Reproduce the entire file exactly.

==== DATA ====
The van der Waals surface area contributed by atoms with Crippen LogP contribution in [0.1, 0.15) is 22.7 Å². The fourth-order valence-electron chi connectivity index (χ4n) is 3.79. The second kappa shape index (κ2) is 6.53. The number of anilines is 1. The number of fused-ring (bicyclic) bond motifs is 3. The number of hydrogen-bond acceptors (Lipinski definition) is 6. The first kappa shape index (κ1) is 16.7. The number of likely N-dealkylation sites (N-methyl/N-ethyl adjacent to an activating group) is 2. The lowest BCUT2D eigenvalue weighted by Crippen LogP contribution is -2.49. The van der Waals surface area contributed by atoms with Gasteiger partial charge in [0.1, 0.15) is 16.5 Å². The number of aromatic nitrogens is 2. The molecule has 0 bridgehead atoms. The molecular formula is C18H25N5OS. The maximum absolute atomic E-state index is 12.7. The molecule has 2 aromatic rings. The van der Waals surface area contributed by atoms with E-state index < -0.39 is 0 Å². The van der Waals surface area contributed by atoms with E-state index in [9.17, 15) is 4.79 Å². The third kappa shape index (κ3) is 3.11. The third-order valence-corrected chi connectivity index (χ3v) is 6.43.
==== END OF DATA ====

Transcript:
The van der Waals surface area contributed by atoms with Crippen LogP contribution in [0.1, 0.15) is 22.7 Å². The fourth-order valence-electron chi connectivity index (χ4n) is 3.79. The second kappa shape index (κ2) is 6.53. The number of anilines is 1. The number of fused-ring (bicyclic) bond motifs is 3. The number of hydrogen-bond acceptors (Lipinski definition) is 6. The first kappa shape index (κ1) is 16.7. The number of likely N-dealkylation sites (N-methyl/N-ethyl adjacent to an activating group) is 2. The lowest BCUT2D eigenvalue weighted by Crippen LogP contribution is -2.49. The van der Waals surface area contributed by atoms with Gasteiger partial charge in [0.1, 0.15) is 16.5 Å². The number of aromatic nitrogens is 2. The molecule has 0 bridgehead atoms. The molecular formula is C18H25N5OS. The maximum absolute atomic E-state index is 12.7. The molecule has 2 aromatic rings. The van der Waals surface area contributed by atoms with E-state index < -0.39 is 0 Å². The van der Waals surface area contributed by atoms with E-state index in [9.17, 15) is 4.79 Å². The third kappa shape index (κ3) is 3.11. The third-order valence-corrected chi connectivity index (χ3v) is 6.43.